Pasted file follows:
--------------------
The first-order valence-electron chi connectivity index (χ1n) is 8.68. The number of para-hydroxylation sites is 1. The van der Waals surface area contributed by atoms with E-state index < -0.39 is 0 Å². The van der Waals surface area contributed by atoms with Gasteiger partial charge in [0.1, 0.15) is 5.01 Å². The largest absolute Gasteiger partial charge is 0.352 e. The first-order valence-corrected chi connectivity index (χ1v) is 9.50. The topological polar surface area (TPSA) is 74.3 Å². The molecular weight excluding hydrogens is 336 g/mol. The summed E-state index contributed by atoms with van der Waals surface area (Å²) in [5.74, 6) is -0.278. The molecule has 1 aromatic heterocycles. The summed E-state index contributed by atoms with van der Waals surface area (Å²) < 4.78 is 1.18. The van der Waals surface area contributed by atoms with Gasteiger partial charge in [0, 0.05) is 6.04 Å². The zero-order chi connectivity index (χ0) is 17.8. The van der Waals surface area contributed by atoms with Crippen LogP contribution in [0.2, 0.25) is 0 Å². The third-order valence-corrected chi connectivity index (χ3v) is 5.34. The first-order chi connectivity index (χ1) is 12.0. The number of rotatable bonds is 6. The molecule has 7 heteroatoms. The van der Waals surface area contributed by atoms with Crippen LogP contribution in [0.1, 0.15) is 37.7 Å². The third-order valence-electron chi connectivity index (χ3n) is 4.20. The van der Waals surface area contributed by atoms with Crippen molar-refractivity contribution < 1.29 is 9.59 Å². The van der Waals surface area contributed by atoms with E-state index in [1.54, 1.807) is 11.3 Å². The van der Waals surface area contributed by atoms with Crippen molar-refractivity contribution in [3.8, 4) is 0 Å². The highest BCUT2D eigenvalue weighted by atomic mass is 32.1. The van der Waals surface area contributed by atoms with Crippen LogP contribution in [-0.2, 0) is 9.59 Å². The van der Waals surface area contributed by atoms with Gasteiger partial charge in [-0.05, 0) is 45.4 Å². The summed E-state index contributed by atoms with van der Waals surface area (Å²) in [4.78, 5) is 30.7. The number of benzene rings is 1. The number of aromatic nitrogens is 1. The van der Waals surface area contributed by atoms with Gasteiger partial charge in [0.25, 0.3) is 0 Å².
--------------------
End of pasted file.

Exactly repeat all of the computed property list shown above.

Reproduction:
The first-order valence-electron chi connectivity index (χ1n) is 8.68. The number of para-hydroxylation sites is 1. The van der Waals surface area contributed by atoms with E-state index < -0.39 is 0 Å². The van der Waals surface area contributed by atoms with Gasteiger partial charge in [0.1, 0.15) is 5.01 Å². The largest absolute Gasteiger partial charge is 0.352 e. The first-order valence-corrected chi connectivity index (χ1v) is 9.50. The topological polar surface area (TPSA) is 74.3 Å². The molecular weight excluding hydrogens is 336 g/mol. The summed E-state index contributed by atoms with van der Waals surface area (Å²) in [5.74, 6) is -0.278. The molecule has 1 aromatic heterocycles. The summed E-state index contributed by atoms with van der Waals surface area (Å²) < 4.78 is 1.18. The van der Waals surface area contributed by atoms with Gasteiger partial charge in [0, 0.05) is 6.04 Å². The zero-order chi connectivity index (χ0) is 17.8. The van der Waals surface area contributed by atoms with Crippen LogP contribution in [0.2, 0.25) is 0 Å². The third-order valence-corrected chi connectivity index (χ3v) is 5.34. The first-order chi connectivity index (χ1) is 12.0. The number of rotatable bonds is 6. The molecule has 7 heteroatoms. The van der Waals surface area contributed by atoms with Crippen LogP contribution in [0.1, 0.15) is 37.7 Å². The third-order valence-electron chi connectivity index (χ3n) is 4.20. The van der Waals surface area contributed by atoms with Crippen molar-refractivity contribution < 1.29 is 9.59 Å². The van der Waals surface area contributed by atoms with E-state index in [1.54, 1.807) is 11.3 Å². The van der Waals surface area contributed by atoms with Crippen molar-refractivity contribution in [3.8, 4) is 0 Å². The highest BCUT2D eigenvalue weighted by atomic mass is 32.1. The van der Waals surface area contributed by atoms with Crippen LogP contribution in [-0.2, 0) is 9.59 Å². The van der Waals surface area contributed by atoms with Gasteiger partial charge in [-0.05, 0) is 45.4 Å². The summed E-state index contributed by atoms with van der Waals surface area (Å²) in [4.78, 5) is 30.7. The number of benzene rings is 1. The number of aromatic nitrogens is 1. The van der Waals surface area contributed by atoms with Gasteiger partial charge in [0.25, 0.3) is 0 Å².